Gov. Ned Lamont ordered flags at half-staff Friday night in honor of United States Supreme Court Justice Ruth Bader Ginsburg.
Ginsburg died Friday of complications from metastatic pancreatic cancer. She was 87.
“Tonight, the nation mourns the unimaginable loss of Justice Ruth Bader Ginsburg – a fierce and fiery champion for fairness and equality for all,” Lamont said in a statement. “Shattering the glass ceiling in the legal world, Justice Ginsburg overcame adversity both in and out of the courtroom – battling gender discrimination at a time when women were rarely serving as lawyers. She also fought cancer with rigor, rarely missing any days in court. A giant inspiration and pioneer for women globally, Justice Ginsburg should not just be remembered for what she stood for but what she stood against. Our nation is greater for her tenacity, dissension, and adversity against injustice. As Justice Ginsburg put it best, ‘there will be enough women on the court when there are nine.’”
Other Connecticut leaders also reacted to the news. Sen. Richard Blumenthal called her a giant who made the world a different place.
“Ruth Bader Ginsburg was a giant. The world is a different place because of her. More than the laws she forged are the lives she touched. She was soft-spoken and slight in stature, but packed a mighty punch. She will always be a uniquely American icon – breaking barriers with courage and conviction, and letting nothing stop her from the classroom to the courtroom.”
Blumenthal, who sits on the Judiciary Committee, also addressed the issue of how her successor should be determined.
“As to the appointment of Justice Ginsburg’s successor, I couldn’t improve on what Mitch McConnell said after Justice Scalia’s death: The American people must have a voice in the selection of their next Supreme Court Justice. Therefore, this vacancy should not be filled until we have a new president.”
“This close to the election, there is no way that the United States Senate can or should act before the voters decide," he wrote.
Lt. Governor Susan Bysiewicz also released a statement, which reads:
“Justice Ruth Bader Ginsburg was a crusader, a fierce fighter for women’s rights, and a firm believer in justice for all. As the second woman to serve on the U.S. Supreme Court, Justice Ginsburg was a jurist of extraordinary talent. She approached every case — no matter the complexity — with compassion, intelligence, and wisdom. And in every aspect of her life, she exemplified grace, dignity, and tenacity. She tirelessly advocated for women’s reproductive freedoms and fought against discrimination in all its forms. She was a pioneer from the beginning and a true role model until the very end. I had the honor of knowing Justice Ginsburg since I was a child. My mother, Shirley Raissi Bysiewicz, and Justice Ginsburg were both law professors and colleagues at a time when very few women worked in the legal profession. She inspired many women, including me, to enter the legal profession. She showed the entire world that with perseverance and tenacity there is no obstacle you can’t overcome. She fought for all of us because she believed in the promise of our nation. Let us honor her legacy by continuing her fight for freedom, equality, and civil rights. May her memory be a blessing."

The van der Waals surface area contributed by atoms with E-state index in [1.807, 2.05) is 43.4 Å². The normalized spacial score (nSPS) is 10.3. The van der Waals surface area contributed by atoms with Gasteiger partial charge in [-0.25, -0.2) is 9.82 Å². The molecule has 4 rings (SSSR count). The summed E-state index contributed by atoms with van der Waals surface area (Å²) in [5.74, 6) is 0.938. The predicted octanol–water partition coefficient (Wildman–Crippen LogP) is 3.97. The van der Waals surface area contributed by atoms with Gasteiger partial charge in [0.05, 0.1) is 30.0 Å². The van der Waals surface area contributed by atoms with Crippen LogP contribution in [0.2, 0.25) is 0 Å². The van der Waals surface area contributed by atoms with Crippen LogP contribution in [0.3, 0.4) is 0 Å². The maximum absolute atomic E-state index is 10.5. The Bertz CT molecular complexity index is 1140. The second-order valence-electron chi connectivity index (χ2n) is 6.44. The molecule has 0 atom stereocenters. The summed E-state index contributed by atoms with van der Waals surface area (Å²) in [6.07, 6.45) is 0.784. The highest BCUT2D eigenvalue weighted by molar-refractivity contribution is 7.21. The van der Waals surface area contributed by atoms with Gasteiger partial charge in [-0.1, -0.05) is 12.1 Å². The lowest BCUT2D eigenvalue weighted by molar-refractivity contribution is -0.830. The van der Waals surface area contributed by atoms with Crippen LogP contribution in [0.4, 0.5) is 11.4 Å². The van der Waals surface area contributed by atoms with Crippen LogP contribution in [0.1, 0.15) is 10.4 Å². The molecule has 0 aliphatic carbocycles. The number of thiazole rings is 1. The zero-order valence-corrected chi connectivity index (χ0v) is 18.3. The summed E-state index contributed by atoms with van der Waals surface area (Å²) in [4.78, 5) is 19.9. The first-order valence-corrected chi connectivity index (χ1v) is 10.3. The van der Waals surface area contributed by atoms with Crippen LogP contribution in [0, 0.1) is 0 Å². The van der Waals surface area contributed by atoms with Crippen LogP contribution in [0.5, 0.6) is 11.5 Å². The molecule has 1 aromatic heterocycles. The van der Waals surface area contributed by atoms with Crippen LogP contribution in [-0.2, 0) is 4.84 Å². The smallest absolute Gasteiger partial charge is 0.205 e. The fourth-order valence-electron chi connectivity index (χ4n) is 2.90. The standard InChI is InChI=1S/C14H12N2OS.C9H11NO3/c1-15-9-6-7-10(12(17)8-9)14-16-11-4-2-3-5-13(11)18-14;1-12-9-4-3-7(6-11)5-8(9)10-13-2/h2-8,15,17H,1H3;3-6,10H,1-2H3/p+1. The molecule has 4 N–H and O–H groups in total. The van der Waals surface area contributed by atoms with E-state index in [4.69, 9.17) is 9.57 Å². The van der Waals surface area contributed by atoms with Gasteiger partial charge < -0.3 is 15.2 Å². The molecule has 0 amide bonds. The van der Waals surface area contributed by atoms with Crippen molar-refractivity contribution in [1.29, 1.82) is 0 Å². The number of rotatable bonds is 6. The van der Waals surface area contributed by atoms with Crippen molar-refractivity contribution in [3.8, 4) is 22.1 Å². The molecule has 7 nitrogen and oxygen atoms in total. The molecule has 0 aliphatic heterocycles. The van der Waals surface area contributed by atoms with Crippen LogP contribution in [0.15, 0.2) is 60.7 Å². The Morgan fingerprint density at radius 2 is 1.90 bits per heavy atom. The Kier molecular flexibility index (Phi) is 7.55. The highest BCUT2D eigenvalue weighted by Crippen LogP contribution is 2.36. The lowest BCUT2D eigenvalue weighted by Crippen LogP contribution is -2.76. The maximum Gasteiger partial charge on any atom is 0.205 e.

Many others also remembered Ginsburg as a champion for women.
“Ruth Bader Ginsburg’s life was about shattering barriers for women, and all Americans who experience discrimination,” said Congressman Courtney. “She had an exquisite legal mind, and clarity of thought and word that she used powerfully to change this country for the better," Rep. Joe Courtney said in a statement.
"Today, the world lost a force of nature, a firebrand. I am devasted by the passing of Justice Ruth Bader Ginsburg. Our country will never be the same. Our world has lost a giant," wrote Congresswoman Rosa DeLauro.
The statement continues: “Justice Ginsburg changed what it meant to be a woman in America. Long before she donned judicial robes, she knew women deserved a seat at every table and fought for equality with the weight of the world on her shoulders."
“In this dark time, I reflect on what our world would have looked like had Ruth Bader Ginsburg backed down from a fight. I wonder what women’s health care would look like and which freedoms would be missing. I wonder what universities would be accepting women and whether I would find a door with my name on it in the halls of Congress.
“Let us take this moment now to honor the brilliant, formidable woman that gave her entire life to the fight for equality. The road ahead seems dark, clouded by the unknown, but may we move forward with the tenacious commitment to justice exemplified by the life and legacy of the Notorious RBG. Justice Ruth Bader Ginsburg, you will be sorely missed.”
Sen. Chris Murphy also reacted, tweeting " Ruth Bader Ginsburg changed her nation for the better. Fairness and justice, especially for those with the least access to power, were her north stars. She was a pioneer for women in the law, and a cultural icon on top of it all. May she rest in peace."
Other lawmakers also reacted.
US flag code requires flags to fly at half-staff until the date of interment after the death of an associate justice of the Supreme Court.